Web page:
Has sitting at a desk all day got you bent out of shape? While many people are aware of the tension and stiffness that come from spending countless hours seated and hunched over a computer, there are also some long-term consequences that can arise such as low back pain, neck strain, a weakened front and back core, knee issues and tight hips. Take some time each day to stretch out and strengthen these targeted areas, and feel the workaday stress patterns melt away!
Problem: Neck and Shoulder Tension
Whenever you notice yourself feeling achy or stiff in the neck and shoulders, give these desk-friendly tension-busters a go!
1. Neck releases
Begin with your chin to your chest, then slowly roll your head from side to side, pausing when your ear rests just over your shoulder. If this feels good, begin taking complete circular movements with the head. If you find tight spots or “knots”, hold there and take a few breaths. For an additional stretch, turn your chin down and toward the shoulder; hold for a few breaths, and switch sides.
2. Shoulder releases
Shrug your shoulders up high to your ears and then quickly release them back down; aim for 10-20 reps. To release further, stand by your desk with feet hip distance apart. Interlace your hands behind your back—if that feels too tight grab a strap (or something similar) to hold. Exhale deeply as you fold forward over softly bent knees, rolling the arms up off of your back. Hold here for 10 breaths. Rise up slowly and release the arms.
Problem: Hunched shoulders
Hours spent leaning over a desk or computer can lead to a rounding in of the upper back and shoulders. Incorporating a “chest opener” into your daily routine will move the spine into some much needed extension (backbend) after a day of flexion (forward fold), and help to draw the shoulders back.
3. Try this variation of locust pose
Lay on your belly with your forehead down on the floor or on a folded blanket. Interlace your fingers behind your back and on the inhale, lift your gaze and your upper chest off of the ground as you raise the arms up off of your back and gently tone your buttock muscles. Allow the tops of your feet to rest on the floor. Take a few breaths, and then release the forehead and arms back down; aim for 3-5 reps with a few breaths of rest in between.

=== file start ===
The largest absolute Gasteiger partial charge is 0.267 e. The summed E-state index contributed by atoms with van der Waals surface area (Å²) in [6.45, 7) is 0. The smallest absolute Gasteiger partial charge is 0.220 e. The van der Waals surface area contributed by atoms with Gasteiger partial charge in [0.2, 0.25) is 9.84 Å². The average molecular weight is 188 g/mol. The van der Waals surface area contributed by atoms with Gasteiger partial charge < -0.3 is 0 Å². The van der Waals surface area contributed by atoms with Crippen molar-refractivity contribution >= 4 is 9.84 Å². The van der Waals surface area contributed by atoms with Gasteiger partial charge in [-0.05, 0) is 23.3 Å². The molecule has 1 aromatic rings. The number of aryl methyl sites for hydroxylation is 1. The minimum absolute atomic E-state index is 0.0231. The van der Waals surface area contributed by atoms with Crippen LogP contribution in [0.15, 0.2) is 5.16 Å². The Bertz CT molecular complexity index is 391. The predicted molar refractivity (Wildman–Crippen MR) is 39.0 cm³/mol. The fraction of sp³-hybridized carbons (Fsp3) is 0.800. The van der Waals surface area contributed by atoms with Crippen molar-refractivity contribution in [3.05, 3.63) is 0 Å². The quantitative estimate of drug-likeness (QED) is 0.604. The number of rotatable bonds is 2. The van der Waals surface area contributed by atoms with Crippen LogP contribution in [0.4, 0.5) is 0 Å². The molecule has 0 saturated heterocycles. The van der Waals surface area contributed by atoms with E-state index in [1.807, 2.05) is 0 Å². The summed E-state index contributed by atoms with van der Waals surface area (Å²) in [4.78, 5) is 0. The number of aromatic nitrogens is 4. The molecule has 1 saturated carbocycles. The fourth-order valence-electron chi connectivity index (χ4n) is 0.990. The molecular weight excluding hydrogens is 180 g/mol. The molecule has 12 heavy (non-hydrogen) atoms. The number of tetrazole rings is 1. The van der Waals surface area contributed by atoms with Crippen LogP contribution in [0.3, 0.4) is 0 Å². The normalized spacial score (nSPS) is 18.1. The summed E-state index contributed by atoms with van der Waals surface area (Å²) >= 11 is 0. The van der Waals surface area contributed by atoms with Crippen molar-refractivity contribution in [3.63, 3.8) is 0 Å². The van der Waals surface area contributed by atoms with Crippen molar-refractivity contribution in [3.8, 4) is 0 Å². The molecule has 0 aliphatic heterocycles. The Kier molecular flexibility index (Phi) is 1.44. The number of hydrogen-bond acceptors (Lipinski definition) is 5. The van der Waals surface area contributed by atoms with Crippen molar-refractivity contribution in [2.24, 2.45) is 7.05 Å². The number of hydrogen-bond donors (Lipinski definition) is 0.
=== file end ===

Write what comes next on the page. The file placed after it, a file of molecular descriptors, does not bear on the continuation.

Problem: Too much sitting
One of the most unfortunate side effects of sitting for hours each day is the gradual weakening of the gluteal muscles (buttock muscles) which can contribute to many different structural issues in the body, from low back pain to knee instability. To keep your body supported from “behind,” be sure to incorporate poses that activate your gluteals each day.
4. Try bridge lifts
Lay on your back, bend your knees and draw your heels towards your buttocks. Ankles and knees should both be at hip distance. With your arms at your sides, press firmly into the heels to lift your pelvis and low/mid back up off of the mat. Engage your buttocks at the peak of the pose, hold for a breath, and then release the spine back down to the floor. Try to work in 10-20 reps. Follow up with a hugging of the knees into the chest to release.
Problem: Tight Hips
While the gluteal muscles tend to get sleepy and weak with extended periods of sitting, the front of the hips can become overly tight which is another common contributor to low back pain. Try incorporating some long-hold lunges to release the front hip.
5. Low lunge
Begin in standing. Step one foot far behind you and bring that knee down to the floor. Ensure that your front knee is stacked over the ankle. Either raise your arms overhead as you stretch into the extended thigh, or interlace your hands and place them lightly upon the front knee—keep your shoulders back and chest broad. Take at least 10 breaths on each side; these muscles can really take their time releasing!
Problem: Slumped Posture
Spending a long time in one position, in seated or standing, can lead to a slumped posture and a disengaged core. Sitting on an exercise ball instead of a chair can help to keep these supportive muscles engaged throughout the day, but so can the way in which you breathe. The diaphragm, your primary breathing muscle, works in partnership with your abdominals—an exhalation and a strong core are deeply connected!
6. Core-Awakening Breath Cycle
When you notice yourself slipping into a poor posture, try this core-awakening breath cycle: sit up straight and draw your shoulders back. Relax your belly on the inhalation. On the exhalation, press out every last drop of air slowly, through pursed lips or the nose, as you simultaneously draw your belly up and in (think navel to spine). Aim for 5-10 rounds per session and come back to it as needed.
Post by Lisa Veronese, Photos by Ashley Poskin